It’s been almost one year since we were all together in our Sydney office. So, at our recent gathering, the excitement was palpable! We’ve missed the laughter, cross-pollination of ideas and camaraderie of being in the same place together. This year, our strategy day focussed on our culture, critical thinking and developing the human skills that underpin our work as evaluation consultants.
We’ve worked hard over many years to build a strong and supportive culture that reflects our core values: curiosity, creativity, critical thinking, commitment, and collaboration. (Thanks Jack and Holly for the chalk art!)
It’s underpinned by the relationships we have with our colleagues: they are kind-hearted, interesting, and always willing to lend a hand no matter their title or position. There’s a very clear sense that we’re all here because we are passionate about the work we do. We feel a sense of shared purpose, and we value the investment ARTD makes in us professionally and personally.
This year, we will focus on strengthening our culture and staying connected as our ‘hybrid’ work continues across our offices in Sydney, Brisbane, and Melbourne.
We are committed to further developing the skills and competencies that will allow us to work across cultures and communities, particularly Aboriginal and Torres Strait Islander communities.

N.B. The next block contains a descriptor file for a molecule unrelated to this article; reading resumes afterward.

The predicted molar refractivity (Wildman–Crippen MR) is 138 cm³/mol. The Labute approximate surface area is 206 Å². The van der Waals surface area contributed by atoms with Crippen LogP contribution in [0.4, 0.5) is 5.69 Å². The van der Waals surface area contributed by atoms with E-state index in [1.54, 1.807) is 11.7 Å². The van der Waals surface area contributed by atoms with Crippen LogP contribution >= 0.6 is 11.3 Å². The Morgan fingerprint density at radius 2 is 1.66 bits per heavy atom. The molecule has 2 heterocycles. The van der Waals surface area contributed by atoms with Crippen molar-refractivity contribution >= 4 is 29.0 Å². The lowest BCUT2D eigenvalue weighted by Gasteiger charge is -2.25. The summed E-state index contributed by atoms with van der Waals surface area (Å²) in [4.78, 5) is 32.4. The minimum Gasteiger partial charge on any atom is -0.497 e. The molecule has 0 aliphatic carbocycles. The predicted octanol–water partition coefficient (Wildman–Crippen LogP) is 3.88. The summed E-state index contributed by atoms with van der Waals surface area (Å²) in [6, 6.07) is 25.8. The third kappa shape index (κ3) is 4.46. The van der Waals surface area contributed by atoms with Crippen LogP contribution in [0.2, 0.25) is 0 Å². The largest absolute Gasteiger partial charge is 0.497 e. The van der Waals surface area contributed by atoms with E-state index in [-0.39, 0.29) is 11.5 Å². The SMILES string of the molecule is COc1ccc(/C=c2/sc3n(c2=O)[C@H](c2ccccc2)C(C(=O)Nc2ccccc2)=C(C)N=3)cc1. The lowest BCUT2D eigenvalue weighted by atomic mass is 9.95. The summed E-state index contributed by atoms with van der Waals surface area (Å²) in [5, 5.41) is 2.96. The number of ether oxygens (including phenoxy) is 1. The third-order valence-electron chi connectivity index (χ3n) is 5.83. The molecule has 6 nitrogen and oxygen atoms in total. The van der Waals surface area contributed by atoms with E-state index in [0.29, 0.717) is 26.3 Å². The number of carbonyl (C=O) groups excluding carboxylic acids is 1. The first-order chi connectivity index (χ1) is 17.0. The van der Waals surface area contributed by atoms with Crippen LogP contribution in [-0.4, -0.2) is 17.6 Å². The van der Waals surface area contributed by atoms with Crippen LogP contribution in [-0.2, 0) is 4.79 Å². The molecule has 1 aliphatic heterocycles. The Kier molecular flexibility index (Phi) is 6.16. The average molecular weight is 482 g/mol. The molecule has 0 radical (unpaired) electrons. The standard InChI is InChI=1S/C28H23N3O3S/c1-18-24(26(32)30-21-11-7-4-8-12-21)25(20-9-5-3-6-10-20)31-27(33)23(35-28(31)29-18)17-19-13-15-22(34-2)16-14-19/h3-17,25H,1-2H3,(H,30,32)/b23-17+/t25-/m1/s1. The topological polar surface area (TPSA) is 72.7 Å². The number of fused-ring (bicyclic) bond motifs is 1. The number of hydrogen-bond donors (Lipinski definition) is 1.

Public policy consulting is incredibly rewarding, but it’s also challenging. Undeniably, we need the right skills and competencies to allow us to provide robust evidence to our clients that is useful for their decision-making.
Doing our work successfully also requires us to bring our whole self to work. It takes a lot to do that! We need to be paying attention to our personal development, not just our professional development.
In the 1970s, Ram Dass (spiritualist and author of Be Here Now) proposed the ‘Be-Do-Have’ model. There’s a parallel for us in our approach to public policy evaluation work: it’s important we concentrate on who we are, in order to do great work and have an impact on decision-making. (That’s compared with having skills and competencies, so we can do the work and be useful.)
It came up several times in conversation that our job often is to ‘not know’ – often there is no formula or easy list of things to do to accomplish a task in policy and evaluation work. Our job is to work out how to know, and to do that, we rely on our core values of creativity, commitment, critical thinking, curiosity, and collaboration.